Krista Marino, executive editor at Delacorte Press, agrees with that assessment. “Something about this book feels very authentic,” she said. “People might pick it up because it seems like it’s Breakfast Club meets Pretty Little Liars, but then you read it, and it’s grounded in the real world. The characters are not flashy Hollywood kids and this is a real situation that could happen.” Beyond character development, Marino lauds what she sees as the book’s other points of appeal. “It’s such an easy, fast read and so compelling in so many different ways,” she said. “It’s easy to talk about and pitch, which is a blessing for publishers, but it exceeds your expectations.” She has received feedback that the cover is very compelling to readers, which, she said, “is nice to hear.”

The novel’s “realness” has so far been a draw for both guys and girls, as well as for adult readers. McManus has heard anecdotally that parents are reading the book and discussing it with their kids, and that kids are discussing it with each other, as a sort of cautionary tale about the dangers of social media getting out of control. “It’s almost an education to parents, if they’re reading it as well,” said Marino, “because so much of what happens online is invisible to them.”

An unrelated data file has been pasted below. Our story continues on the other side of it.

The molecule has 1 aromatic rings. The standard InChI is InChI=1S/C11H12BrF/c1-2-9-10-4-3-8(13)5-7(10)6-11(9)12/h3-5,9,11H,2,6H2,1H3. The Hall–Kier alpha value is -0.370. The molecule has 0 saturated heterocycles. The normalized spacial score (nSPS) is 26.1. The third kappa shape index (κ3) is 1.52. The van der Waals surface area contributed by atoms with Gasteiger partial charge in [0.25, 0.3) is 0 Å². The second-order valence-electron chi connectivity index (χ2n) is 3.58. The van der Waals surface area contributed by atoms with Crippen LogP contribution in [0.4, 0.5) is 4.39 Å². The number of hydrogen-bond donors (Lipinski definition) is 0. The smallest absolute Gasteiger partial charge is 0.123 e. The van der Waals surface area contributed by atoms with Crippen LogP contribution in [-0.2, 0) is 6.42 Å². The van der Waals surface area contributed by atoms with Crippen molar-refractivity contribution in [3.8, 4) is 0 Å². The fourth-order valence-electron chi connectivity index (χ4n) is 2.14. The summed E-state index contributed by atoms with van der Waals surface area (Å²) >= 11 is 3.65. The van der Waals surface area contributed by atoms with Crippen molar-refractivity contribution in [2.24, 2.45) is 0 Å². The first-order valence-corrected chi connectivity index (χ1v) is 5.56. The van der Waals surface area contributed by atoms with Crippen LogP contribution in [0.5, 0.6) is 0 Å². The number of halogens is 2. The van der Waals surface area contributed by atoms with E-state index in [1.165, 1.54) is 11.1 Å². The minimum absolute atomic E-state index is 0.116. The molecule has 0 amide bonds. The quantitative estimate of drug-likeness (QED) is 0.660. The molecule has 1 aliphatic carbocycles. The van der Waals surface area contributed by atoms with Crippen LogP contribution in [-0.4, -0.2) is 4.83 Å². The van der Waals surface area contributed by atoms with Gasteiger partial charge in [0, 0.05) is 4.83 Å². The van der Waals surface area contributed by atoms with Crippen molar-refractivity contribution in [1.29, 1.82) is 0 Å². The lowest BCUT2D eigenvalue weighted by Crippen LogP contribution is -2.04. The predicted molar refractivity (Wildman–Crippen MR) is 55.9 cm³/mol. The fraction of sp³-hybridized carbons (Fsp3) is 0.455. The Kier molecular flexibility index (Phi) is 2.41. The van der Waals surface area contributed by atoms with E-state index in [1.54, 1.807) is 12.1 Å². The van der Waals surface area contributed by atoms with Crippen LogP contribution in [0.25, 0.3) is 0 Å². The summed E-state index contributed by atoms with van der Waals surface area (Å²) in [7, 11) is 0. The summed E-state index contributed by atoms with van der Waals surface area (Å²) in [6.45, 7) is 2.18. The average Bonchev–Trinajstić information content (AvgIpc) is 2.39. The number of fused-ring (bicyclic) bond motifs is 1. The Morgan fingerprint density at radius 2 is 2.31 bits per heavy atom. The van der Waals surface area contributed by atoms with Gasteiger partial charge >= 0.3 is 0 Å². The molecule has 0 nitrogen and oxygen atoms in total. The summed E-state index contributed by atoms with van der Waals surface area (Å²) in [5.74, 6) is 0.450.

McManus, a self-described fast writer, began working on One of Us Is Lying in fall 2015. It was her third attempt at a YA novel and it represented a return to her lifelong love of writing after a considerable break. She had started writing at an early age and “I told everyone I was going to be an author,” she recalled. But, when she floundered trying to write novel-length fiction in high school, she set her passion aside. “I went to college, got a job, started a family—all wonderful stuff,” she said, “but I took a lengthy hiatus before I tried again.” Her inspiration for giving it another go came when she read the Hunger Games trilogy by Suzanne Collins. “Something about that young adult voice spoke to me and made me want to try creating a world again,” McManus said. “My first book was a terrible dystopian knockoff, but it got me back into writing, and I finished it. So, I realized ‘I can do this!’ ”